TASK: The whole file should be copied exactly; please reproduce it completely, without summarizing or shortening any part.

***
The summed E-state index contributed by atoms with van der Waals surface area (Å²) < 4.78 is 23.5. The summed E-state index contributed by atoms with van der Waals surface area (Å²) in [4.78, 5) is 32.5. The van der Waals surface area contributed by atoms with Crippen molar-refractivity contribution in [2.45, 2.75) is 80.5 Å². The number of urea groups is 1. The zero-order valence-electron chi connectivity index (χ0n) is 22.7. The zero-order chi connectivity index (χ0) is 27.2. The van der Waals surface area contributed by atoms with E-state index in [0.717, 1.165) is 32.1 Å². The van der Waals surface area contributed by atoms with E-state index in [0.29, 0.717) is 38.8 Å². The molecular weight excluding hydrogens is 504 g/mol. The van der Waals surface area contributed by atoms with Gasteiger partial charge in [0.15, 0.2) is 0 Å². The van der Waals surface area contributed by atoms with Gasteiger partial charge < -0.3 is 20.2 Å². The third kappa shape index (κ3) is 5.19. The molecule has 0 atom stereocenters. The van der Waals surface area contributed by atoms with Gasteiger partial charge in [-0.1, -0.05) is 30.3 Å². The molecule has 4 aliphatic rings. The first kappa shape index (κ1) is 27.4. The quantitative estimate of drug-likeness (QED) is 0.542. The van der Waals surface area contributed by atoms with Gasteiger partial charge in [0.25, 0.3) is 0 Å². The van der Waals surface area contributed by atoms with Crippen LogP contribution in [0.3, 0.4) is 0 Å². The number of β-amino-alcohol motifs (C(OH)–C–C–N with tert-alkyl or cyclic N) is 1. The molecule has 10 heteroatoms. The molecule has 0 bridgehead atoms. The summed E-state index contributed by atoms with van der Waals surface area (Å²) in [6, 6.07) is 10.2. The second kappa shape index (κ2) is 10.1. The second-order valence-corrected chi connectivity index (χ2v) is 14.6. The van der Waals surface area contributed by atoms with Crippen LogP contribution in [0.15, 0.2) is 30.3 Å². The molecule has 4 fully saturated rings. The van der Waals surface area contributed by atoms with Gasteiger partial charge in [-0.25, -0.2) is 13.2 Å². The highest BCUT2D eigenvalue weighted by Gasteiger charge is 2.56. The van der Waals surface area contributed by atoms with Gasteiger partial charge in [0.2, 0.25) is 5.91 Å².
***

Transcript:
The summed E-state index contributed by atoms with van der Waals surface area (Å²) < 4.78 is 23.5. The summed E-state index contributed by atoms with van der Waals surface area (Å²) in [4.78, 5) is 32.5. The van der Waals surface area contributed by atoms with Crippen molar-refractivity contribution in [2.45, 2.75) is 80.5 Å². The number of urea groups is 1. The zero-order valence-electron chi connectivity index (χ0n) is 22.7. The zero-order chi connectivity index (χ0) is 27.2. The van der Waals surface area contributed by atoms with E-state index in [0.717, 1.165) is 32.1 Å². The van der Waals surface area contributed by atoms with E-state index in [0.29, 0.717) is 38.8 Å². The molecular weight excluding hydrogens is 504 g/mol. The van der Waals surface area contributed by atoms with Gasteiger partial charge in [0.15, 0.2) is 0 Å². The van der Waals surface area contributed by atoms with Gasteiger partial charge < -0.3 is 20.2 Å². The third kappa shape index (κ3) is 5.19. The molecule has 0 atom stereocenters. The van der Waals surface area contributed by atoms with Gasteiger partial charge in [-0.1, -0.05) is 30.3 Å². The molecule has 4 aliphatic rings. The first kappa shape index (κ1) is 27.4. The quantitative estimate of drug-likeness (QED) is 0.542. The van der Waals surface area contributed by atoms with Gasteiger partial charge in [0.25, 0.3) is 0 Å². The van der Waals surface area contributed by atoms with Crippen LogP contribution in [0.3, 0.4) is 0 Å². The number of β-amino-alcohol motifs (C(OH)–C–C–N with tert-alkyl or cyclic N) is 1. The molecule has 10 heteroatoms. The molecule has 0 bridgehead atoms. The summed E-state index contributed by atoms with van der Waals surface area (Å²) in [6, 6.07) is 10.2. The second kappa shape index (κ2) is 10.1. The second-order valence-corrected chi connectivity index (χ2v) is 14.6. The van der Waals surface area contributed by atoms with Crippen LogP contribution in [0.15, 0.2) is 30.3 Å². The molecule has 4 fully saturated rings. The van der Waals surface area contributed by atoms with Gasteiger partial charge in [-0.25, -0.2) is 13.2 Å². The highest BCUT2D eigenvalue weighted by Gasteiger charge is 2.56. The van der Waals surface area contributed by atoms with Gasteiger partial charge in [0.2, 0.25) is 5.91 Å².